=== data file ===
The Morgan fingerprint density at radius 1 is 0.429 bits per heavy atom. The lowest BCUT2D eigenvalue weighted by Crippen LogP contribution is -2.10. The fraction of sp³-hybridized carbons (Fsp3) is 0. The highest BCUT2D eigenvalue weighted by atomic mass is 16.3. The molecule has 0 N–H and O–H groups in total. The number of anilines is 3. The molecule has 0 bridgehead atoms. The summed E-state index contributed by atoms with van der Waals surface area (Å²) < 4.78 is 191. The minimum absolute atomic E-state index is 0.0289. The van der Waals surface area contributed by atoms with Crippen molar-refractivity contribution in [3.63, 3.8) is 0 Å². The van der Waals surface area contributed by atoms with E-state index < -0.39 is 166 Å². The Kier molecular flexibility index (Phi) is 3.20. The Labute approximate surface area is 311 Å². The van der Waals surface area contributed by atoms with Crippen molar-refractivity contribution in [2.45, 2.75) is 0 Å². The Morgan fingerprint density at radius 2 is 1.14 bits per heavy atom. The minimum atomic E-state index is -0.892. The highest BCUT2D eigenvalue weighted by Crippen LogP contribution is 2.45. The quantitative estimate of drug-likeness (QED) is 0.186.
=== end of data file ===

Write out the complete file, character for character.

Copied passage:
The Morgan fingerprint density at radius 1 is 0.429 bits per heavy atom. The lowest BCUT2D eigenvalue weighted by Crippen LogP contribution is -2.10. The fraction of sp³-hybridized carbons (Fsp3) is 0. The highest BCUT2D eigenvalue weighted by atomic mass is 16.3. The molecule has 0 N–H and O–H groups in total. The number of anilines is 3. The molecule has 0 bridgehead atoms. The summed E-state index contributed by atoms with van der Waals surface area (Å²) < 4.78 is 191. The minimum absolute atomic E-state index is 0.0289. The van der Waals surface area contributed by atoms with Crippen molar-refractivity contribution in [3.63, 3.8) is 0 Å². The van der Waals surface area contributed by atoms with E-state index < -0.39 is 166 Å². The Kier molecular flexibility index (Phi) is 3.20. The Labute approximate surface area is 311 Å². The van der Waals surface area contributed by atoms with Crippen molar-refractivity contribution in [2.45, 2.75) is 0 Å². The Morgan fingerprint density at radius 2 is 1.14 bits per heavy atom. The minimum atomic E-state index is -0.892. The highest BCUT2D eigenvalue weighted by Crippen LogP contribution is 2.45. The quantitative estimate of drug-likeness (QED) is 0.186.